The Prime Minister’s strongest point seems to be the weak Opposition. It is not that the country lacks leadership in the opposition ranks, but that the opponents of the BJP lack a narrative that can promise anything very different from what Modi is already doing. In a sense, we are at a dead-end of neoliberalism, foisted on the country’s politics. For the moment, there is no popular resistance, and this could be because of the effect of the long lockdown and lingering persistent fear of Covid-19. With a non-responsive government and an absent opposition there is nobody to mobilise people around the discontent that is brewing. We are entering into an abyss of gloom. It is now clear that there cannot be “acche din” for people, nor one for the corporates and private capital.
What Modi can do with his remaining term is go ahead with his cultural majoritarian agenda driven by the RSS. Add to this a heightened nationalist discourse and continued benefits to a small segment of the corporate sector. Fear, extra-judicial decisions, undermining institutions including the judiciary, large-scale arrests and unaccounted management and accumulation of funds (as seen with PM-CARES), have been some modes through which the current situation is being controlled and preparations for the future are being made. What looks clear is that Modi will have to manage the rest of his term through artificially-managed narratives of the kind we witnessed around the death of Bollywood actor Sushant Singh, which, in fact, was apparently engineered with elections in Bihar in mind. [Sushant Singh came to Mumbai from his birthplace in Bihar.]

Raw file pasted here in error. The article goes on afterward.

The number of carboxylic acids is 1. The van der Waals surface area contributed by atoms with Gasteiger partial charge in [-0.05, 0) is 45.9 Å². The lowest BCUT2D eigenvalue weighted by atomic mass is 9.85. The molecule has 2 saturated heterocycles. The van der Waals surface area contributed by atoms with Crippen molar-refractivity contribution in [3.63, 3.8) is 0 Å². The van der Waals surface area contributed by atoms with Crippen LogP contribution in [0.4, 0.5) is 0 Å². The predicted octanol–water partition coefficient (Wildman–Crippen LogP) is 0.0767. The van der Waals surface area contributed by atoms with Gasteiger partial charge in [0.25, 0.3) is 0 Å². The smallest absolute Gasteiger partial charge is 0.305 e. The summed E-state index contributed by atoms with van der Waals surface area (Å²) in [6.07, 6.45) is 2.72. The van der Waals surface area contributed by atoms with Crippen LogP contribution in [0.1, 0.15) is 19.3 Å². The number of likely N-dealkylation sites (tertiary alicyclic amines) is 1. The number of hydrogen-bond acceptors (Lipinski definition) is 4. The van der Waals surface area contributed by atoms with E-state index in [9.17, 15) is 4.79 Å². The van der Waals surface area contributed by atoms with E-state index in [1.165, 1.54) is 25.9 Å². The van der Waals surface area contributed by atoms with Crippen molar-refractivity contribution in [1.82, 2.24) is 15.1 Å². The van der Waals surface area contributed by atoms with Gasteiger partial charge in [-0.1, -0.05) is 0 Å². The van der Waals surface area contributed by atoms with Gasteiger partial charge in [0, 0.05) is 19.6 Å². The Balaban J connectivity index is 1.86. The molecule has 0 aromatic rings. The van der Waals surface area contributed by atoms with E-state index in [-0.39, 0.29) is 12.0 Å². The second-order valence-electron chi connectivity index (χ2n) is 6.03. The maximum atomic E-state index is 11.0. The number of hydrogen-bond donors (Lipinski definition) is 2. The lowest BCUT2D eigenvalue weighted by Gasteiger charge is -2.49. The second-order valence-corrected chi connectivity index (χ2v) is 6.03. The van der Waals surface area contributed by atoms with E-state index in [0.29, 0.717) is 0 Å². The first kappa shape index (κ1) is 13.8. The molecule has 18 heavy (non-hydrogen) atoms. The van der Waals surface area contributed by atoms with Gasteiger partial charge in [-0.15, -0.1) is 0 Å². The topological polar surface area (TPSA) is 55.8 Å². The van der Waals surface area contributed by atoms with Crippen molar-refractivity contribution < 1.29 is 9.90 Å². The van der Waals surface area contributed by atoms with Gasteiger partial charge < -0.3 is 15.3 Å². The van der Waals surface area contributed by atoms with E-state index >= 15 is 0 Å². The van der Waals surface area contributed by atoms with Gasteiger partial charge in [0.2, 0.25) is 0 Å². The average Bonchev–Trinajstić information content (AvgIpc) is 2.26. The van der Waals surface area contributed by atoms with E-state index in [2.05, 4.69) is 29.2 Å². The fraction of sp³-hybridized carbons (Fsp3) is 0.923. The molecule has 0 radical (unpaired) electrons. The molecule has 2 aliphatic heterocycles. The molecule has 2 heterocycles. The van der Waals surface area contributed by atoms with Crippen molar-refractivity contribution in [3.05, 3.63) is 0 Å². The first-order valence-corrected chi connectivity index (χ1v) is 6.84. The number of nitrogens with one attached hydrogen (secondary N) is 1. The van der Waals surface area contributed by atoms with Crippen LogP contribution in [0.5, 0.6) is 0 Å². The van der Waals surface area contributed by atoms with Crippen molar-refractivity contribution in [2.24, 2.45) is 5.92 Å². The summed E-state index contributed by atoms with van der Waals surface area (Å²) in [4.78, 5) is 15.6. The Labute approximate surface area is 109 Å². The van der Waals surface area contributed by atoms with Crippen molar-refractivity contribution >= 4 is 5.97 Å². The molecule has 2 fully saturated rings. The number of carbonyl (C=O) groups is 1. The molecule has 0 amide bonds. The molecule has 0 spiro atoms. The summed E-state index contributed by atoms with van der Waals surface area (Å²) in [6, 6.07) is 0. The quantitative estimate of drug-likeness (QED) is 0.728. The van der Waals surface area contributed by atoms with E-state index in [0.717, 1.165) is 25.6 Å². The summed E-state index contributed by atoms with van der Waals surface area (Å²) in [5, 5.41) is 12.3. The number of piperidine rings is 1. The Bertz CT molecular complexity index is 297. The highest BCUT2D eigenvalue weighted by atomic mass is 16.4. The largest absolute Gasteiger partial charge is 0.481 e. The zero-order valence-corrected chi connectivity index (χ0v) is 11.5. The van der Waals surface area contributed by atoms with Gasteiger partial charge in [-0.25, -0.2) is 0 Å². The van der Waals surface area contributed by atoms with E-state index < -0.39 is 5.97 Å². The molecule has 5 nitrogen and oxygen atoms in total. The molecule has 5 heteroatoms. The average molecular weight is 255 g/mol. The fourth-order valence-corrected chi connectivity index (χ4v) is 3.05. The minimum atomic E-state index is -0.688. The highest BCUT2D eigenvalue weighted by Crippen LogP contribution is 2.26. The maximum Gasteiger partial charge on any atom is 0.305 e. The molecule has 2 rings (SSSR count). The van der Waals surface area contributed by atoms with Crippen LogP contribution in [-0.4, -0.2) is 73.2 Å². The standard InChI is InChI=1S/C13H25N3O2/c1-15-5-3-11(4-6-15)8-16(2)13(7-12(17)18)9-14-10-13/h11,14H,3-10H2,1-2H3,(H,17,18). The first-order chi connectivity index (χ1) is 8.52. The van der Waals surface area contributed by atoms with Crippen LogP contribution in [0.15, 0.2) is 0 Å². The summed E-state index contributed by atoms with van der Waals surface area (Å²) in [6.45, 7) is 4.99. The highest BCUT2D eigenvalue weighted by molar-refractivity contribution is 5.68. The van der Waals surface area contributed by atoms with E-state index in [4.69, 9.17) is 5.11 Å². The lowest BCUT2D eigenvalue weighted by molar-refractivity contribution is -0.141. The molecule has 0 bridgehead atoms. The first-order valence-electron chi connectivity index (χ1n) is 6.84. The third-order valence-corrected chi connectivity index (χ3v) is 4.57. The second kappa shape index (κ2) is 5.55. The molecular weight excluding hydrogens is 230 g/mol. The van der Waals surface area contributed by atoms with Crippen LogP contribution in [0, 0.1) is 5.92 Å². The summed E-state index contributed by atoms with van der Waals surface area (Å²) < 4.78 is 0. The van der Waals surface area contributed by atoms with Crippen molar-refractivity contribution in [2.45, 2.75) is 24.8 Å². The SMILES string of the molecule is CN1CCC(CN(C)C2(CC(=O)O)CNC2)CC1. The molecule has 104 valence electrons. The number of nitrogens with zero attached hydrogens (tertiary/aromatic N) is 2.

What we are also witnessing is the extreme dead-end of the self-contradiction which capitalism in its neo-liberal form is based on. Complete suppression contradicts even the basic minimum freedoms that capitalism itself requires. But the paranoid personality of the leadership and criminalised governance has pushed too strongly, even though it was unwarranted considering the popularity of Modi. Since this popularity is based on media images, an inbuilt insecurity has taken over the acceptance of the cultural-nationalist discourse among a large section of the Hindus. Though Modi still banks on his acceptance from the pursuit of the cultural-nationalist agenda, he seems to be aware of the possibility of a large-scale resistance to unpopular economic decisions. Therefore, he seems caught between celebrating popularity delivered by cultural majoritarianism, and fear of resistance due to the economic crisis. It is again a gamble that he needs to play—and for which he is known.
This see-saw ride is pushing not only a crisis but anxiety in the ruling elite. This is dangerous for a democracy. What we have today is a demobilised citizenry and an anxious leader; anxious of the future even as he enjoys popularity today. It is unusual to have an anxious leader with a popular mandate. How is he to maintain the status quo in the future and keep the current situation in a lull, when there is a possibility of civil, social and economic crisis deepening? This is where governance is getting recklessly criminalised. Every future possibility of mobilisation is being trampled upon, which is what explains the uncanny arrests, naming of public intellectuals (signalling their being next in line for questioning, arrest and trial), brazen lawlessness, and other possible means. We are either headed for a prolonged social crisis or the realisation of our worst nightmares, and this is making the leader anxious. As things stand today, the chances of the former weigh heavier than the latter.
The author is associate professor, CPS, JNU. His forthcoming book is titled Emotive Majority: Ethics and Emotions in New India. The views are personal.